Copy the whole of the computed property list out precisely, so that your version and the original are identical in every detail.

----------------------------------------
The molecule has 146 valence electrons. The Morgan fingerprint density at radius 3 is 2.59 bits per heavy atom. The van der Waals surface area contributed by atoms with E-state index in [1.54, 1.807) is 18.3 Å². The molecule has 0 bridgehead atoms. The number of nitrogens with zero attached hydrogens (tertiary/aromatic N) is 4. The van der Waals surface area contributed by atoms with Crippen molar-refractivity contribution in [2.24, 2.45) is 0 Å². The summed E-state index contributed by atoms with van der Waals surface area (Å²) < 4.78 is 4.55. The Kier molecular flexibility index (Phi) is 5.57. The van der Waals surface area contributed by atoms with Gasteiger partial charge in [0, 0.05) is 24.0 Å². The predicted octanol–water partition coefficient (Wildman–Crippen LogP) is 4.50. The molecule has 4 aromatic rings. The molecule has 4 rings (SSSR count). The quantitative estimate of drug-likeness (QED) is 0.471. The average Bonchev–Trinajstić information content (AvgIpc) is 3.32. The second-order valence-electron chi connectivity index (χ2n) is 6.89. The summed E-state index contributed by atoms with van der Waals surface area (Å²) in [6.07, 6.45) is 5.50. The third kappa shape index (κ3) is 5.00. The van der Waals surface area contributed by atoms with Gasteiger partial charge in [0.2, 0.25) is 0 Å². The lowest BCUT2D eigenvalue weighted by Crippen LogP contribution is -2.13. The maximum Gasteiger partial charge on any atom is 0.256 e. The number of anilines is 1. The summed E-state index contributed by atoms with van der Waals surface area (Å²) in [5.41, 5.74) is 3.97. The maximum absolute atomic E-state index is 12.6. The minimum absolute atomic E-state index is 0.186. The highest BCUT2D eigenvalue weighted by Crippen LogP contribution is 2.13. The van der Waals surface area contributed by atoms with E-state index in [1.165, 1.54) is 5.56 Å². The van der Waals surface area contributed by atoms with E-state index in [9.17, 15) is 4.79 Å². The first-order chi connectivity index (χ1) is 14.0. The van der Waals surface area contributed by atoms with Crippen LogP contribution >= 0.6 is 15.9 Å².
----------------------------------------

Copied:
The molecule has 146 valence electrons. The Morgan fingerprint density at radius 3 is 2.59 bits per heavy atom. The van der Waals surface area contributed by atoms with E-state index in [1.54, 1.807) is 18.3 Å². The molecule has 0 bridgehead atoms. The number of nitrogens with zero attached hydrogens (tertiary/aromatic N) is 4. The van der Waals surface area contributed by atoms with Crippen molar-refractivity contribution in [2.24, 2.45) is 0 Å². The summed E-state index contributed by atoms with van der Waals surface area (Å²) < 4.78 is 4.55. The Kier molecular flexibility index (Phi) is 5.57. The van der Waals surface area contributed by atoms with Gasteiger partial charge in [0, 0.05) is 24.0 Å². The predicted octanol–water partition coefficient (Wildman–Crippen LogP) is 4.50. The molecule has 4 aromatic rings. The molecule has 4 rings (SSSR count). The quantitative estimate of drug-likeness (QED) is 0.471. The average Bonchev–Trinajstić information content (AvgIpc) is 3.32. The second-order valence-electron chi connectivity index (χ2n) is 6.89. The summed E-state index contributed by atoms with van der Waals surface area (Å²) in [6.07, 6.45) is 5.50. The third kappa shape index (κ3) is 5.00. The van der Waals surface area contributed by atoms with Gasteiger partial charge in [0.2, 0.25) is 0 Å². The lowest BCUT2D eigenvalue weighted by Crippen LogP contribution is -2.13. The maximum Gasteiger partial charge on any atom is 0.256 e. The number of anilines is 1. The summed E-state index contributed by atoms with van der Waals surface area (Å²) in [5.41, 5.74) is 3.97. The maximum absolute atomic E-state index is 12.6. The minimum absolute atomic E-state index is 0.186. The highest BCUT2D eigenvalue weighted by Crippen LogP contribution is 2.13. The van der Waals surface area contributed by atoms with E-state index in [1.165, 1.54) is 5.56 Å². The van der Waals surface area contributed by atoms with E-state index in [9.17, 15) is 4.79 Å². The first-order chi connectivity index (χ1) is 14.0. The van der Waals surface area contributed by atoms with Crippen LogP contribution >= 0.6 is 15.9 Å².